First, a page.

All of these films were released by RKO and as such make an interesting study not only in Hepburn's early development but also in studio style. That's true of music as well, as most of the underscoring was done by Max Steiner (the films after 1933 by Steiner's protegé Roy Webb).

Monday, October 5, 2009

Underscoring by Miklos Rozsa

The website Chiaroscuro is a highly idiosyncratic collection of commentaries, critical quotes, stills, and posters for about 100 films. The site's owner is obviously a cinephile, and so one finds titles of films from American, European, and Asian traditions, including both famous (2001: A Space Odyssey) and not so well-known or early films of a variety of directors. (Caution, though: The site owner's own commentaries are usually in German.)

On the page for The Strange Love of Martha Ivers (1946), we find this critical comment embedded in a longer quotation from Alain Silver and Elizabeth Ward's book Film Noir. An Encyclopedic Reference to the American Style (1992):

Miklós Rózsa wrote the music for The Strange Love of Martha Ivers, and it illustrates the conventional Hollywood leitmotif technique of film scoring. This technique associates a musical theme with each character, setting, or situation, thus heightening the dramatic flux and the audience’s unconscious understanding and expectation of the film’s story. It should be pointed out that the popular song "Strange Love" represents the sweetness of Toni and the happy ending, not the hardness of Martha. Rózsa over scores to the point that nonmusical moments in his films amount to negative emphasis. (267-268)

Much the same could be said of Rozsa's better known underscores for Double Indemnity and Spellbound. As an alternate to the two-film compare/contrast paper discussed in the first writing Interlude (HtM, 125) or in connection with the critical essays discussed in the second writing Interlude (HtM, 234), it might be a productive exercise for a student to compare Silver and Ward's evaluation with the glowing assessments of Christopher Palmer (who was Rozsa's assistant during the composer's last years), Royal Brown, Lawrence MacDonald, or Fred Karlin.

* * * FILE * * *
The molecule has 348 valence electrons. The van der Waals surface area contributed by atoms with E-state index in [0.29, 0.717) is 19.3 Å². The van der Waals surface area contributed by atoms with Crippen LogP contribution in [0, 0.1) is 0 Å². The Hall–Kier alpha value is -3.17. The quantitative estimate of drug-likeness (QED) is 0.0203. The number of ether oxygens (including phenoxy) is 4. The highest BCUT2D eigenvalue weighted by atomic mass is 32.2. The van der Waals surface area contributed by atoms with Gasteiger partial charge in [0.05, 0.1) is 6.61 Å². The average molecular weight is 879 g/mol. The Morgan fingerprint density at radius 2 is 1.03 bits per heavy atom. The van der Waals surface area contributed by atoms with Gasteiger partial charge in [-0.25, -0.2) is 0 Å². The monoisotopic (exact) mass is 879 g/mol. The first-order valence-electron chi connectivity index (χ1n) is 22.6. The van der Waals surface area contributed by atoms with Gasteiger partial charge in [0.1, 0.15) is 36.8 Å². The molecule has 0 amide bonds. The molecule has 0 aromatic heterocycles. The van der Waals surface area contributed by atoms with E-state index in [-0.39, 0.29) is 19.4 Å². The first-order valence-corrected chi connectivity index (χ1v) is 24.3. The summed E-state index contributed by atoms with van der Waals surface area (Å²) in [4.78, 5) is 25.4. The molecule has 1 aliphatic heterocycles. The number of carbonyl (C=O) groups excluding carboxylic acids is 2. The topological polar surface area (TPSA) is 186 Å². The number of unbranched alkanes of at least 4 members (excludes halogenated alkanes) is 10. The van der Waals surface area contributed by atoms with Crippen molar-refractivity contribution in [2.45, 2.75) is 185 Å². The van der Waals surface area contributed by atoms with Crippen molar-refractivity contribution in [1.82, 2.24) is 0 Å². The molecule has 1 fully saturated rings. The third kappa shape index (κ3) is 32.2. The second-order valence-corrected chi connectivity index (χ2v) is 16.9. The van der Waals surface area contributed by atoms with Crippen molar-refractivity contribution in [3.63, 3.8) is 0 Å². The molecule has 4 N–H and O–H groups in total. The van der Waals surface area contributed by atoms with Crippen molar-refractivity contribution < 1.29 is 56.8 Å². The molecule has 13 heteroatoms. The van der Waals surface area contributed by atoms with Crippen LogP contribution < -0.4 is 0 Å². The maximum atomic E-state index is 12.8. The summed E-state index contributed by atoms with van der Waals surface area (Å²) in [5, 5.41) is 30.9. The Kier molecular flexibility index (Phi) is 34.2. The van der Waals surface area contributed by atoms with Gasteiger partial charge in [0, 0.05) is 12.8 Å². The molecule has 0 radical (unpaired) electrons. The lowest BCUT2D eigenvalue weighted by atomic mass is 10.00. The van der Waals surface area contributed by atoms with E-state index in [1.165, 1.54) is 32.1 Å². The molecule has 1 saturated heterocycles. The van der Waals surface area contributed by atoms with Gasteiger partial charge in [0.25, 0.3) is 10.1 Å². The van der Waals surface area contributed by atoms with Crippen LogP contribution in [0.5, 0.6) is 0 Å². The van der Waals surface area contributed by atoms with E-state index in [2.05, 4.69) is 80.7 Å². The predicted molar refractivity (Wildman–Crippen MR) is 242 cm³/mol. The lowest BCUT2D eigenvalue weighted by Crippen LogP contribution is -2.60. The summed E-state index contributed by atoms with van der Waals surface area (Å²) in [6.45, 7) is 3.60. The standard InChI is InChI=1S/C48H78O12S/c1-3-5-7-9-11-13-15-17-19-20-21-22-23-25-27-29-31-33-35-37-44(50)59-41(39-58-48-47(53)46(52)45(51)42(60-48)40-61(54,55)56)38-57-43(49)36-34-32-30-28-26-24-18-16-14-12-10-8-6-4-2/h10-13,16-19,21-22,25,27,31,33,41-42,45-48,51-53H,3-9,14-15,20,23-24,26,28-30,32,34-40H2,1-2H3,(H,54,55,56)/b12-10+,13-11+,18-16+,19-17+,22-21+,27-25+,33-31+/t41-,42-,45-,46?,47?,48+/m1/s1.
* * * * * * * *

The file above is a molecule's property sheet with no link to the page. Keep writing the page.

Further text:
Palmer's book is The Composer in Hollywood (1990); the chapter on Rozsa is on 186-233 and starts with this sentence: "Miklos Rozsa is the complete professional, and without doubt one of the great musicians of our time." The Strange Love of Martha Ivers is mentioned on 189 and 201. Brown has an extended essay on Double Indemnity in Overtones and Undertones (1994), 120-133; see also his introductory comments at the bottom of 119. MacDonald has an essay on Spellbound in The Invisible Art of Film Music, 85-88; on the other hand, see his somewhat equivocal evaluation of Rozsa's music for films in the 1970s (270-272). Karlin also has a detailed analysis of Spellbound in Listening to Movies, ch. 6.

Sunday, October 4, 2009

Essays from early editions of Film Art: An Introduction

David Bordwell has posted PDF versions of a number of interpretive essays (case studies of individual films). These were included in early editions of Bordwell and Thompson, Film Art: An Introduction, but were not carried over into more recent editions. Most are concerned with narrative construction; some are presented specifically as samples of film criticism.

Here is the link to his site: David Bordwell. This is not the home page; it's the page for Film Art. Find the essay download buttons about half way down the page.

And here is a list of the essays, which are written with clarity and concision and thus might serve not only as starting points for student projects but as models for their writing. I have noted points relevant to sound.

The Man Who Knew Too Much
dir. Alfred Hitchcock, 1934. From
Film Art, 2nd edition (1988): 292-295.
--Described as "a model of narrative construction," this film -- like its 1956 remake -- has a famous scene in which an assassination is attempted during a concert.

dir. John Ford, 1939. From
Film Art, 4th edition (1992): 366-370.

Hannah and Her Sisters
dir. Woody Allen, 1985. From
Film Art, 4th edition (1992): 376-381.
--"Woody Allen's Hannah and Her Sisters examines the psychological traits and interactions among a group of characters." One paragraph in the essay discusses the varied treatment of intertitles, which serve to introduce (and so articulate) scene or section changes. Sometimes the intertitles are silent, sometimes spoken by characters.

Desperately Seeking Susan
dir. Susan Seidelman, 1985. From
Film Art, 4th edition (1992): 381-387.

Day of Wrath
dir. Carl Dreyer, 1943. From
Film Art, 4th edition (1992): 387-391.